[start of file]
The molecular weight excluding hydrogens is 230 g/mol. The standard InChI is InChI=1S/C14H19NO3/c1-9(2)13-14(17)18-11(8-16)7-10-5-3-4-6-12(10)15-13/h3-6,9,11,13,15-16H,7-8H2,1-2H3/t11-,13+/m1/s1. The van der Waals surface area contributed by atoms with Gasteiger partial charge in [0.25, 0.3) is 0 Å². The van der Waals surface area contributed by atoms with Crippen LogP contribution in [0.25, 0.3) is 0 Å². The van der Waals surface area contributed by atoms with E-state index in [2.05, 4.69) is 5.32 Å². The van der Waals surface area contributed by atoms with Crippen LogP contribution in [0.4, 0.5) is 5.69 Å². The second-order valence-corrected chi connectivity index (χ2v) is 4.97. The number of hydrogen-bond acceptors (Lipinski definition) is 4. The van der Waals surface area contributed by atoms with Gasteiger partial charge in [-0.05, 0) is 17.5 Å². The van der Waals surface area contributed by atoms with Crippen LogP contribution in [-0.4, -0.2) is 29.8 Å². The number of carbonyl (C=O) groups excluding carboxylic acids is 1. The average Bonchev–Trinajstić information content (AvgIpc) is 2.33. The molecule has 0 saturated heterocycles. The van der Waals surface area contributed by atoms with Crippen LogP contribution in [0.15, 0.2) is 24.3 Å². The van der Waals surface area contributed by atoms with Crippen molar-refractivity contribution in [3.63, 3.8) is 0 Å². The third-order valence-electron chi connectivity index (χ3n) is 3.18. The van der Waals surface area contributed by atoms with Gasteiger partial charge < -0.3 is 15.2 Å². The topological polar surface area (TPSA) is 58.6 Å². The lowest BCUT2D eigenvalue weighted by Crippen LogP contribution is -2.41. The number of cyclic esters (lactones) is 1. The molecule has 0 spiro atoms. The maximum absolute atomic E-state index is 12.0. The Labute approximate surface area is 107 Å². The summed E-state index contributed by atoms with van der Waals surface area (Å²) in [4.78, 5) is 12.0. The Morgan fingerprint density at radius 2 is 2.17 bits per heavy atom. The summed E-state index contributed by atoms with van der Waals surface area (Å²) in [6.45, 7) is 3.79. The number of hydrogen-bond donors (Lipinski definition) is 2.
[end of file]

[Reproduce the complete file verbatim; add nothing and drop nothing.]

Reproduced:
The molecular weight excluding hydrogens is 230 g/mol. The standard InChI is InChI=1S/C14H19NO3/c1-9(2)13-14(17)18-11(8-16)7-10-5-3-4-6-12(10)15-13/h3-6,9,11,13,15-16H,7-8H2,1-2H3/t11-,13+/m1/s1. The van der Waals surface area contributed by atoms with Gasteiger partial charge in [0.25, 0.3) is 0 Å². The van der Waals surface area contributed by atoms with Crippen LogP contribution in [0.25, 0.3) is 0 Å². The van der Waals surface area contributed by atoms with E-state index in [2.05, 4.69) is 5.32 Å². The van der Waals surface area contributed by atoms with Crippen LogP contribution in [0.4, 0.5) is 5.69 Å². The second-order valence-corrected chi connectivity index (χ2v) is 4.97. The number of hydrogen-bond acceptors (Lipinski definition) is 4. The van der Waals surface area contributed by atoms with Gasteiger partial charge in [-0.05, 0) is 17.5 Å². The van der Waals surface area contributed by atoms with Crippen LogP contribution in [-0.4, -0.2) is 29.8 Å². The number of carbonyl (C=O) groups excluding carboxylic acids is 1. The average Bonchev–Trinajstić information content (AvgIpc) is 2.33. The molecule has 0 saturated heterocycles. The van der Waals surface area contributed by atoms with Crippen LogP contribution in [0.15, 0.2) is 24.3 Å². The van der Waals surface area contributed by atoms with Crippen molar-refractivity contribution in [3.63, 3.8) is 0 Å². The third-order valence-electron chi connectivity index (χ3n) is 3.18. The van der Waals surface area contributed by atoms with Gasteiger partial charge < -0.3 is 15.2 Å². The topological polar surface area (TPSA) is 58.6 Å². The lowest BCUT2D eigenvalue weighted by Crippen LogP contribution is -2.41. The number of cyclic esters (lactones) is 1. The molecule has 0 spiro atoms. The maximum absolute atomic E-state index is 12.0. The Labute approximate surface area is 107 Å². The summed E-state index contributed by atoms with van der Waals surface area (Å²) in [4.78, 5) is 12.0. The Morgan fingerprint density at radius 2 is 2.17 bits per heavy atom. The summed E-state index contributed by atoms with van der Waals surface area (Å²) in [6.45, 7) is 3.79. The number of hydrogen-bond donors (Lipinski definition) is 2.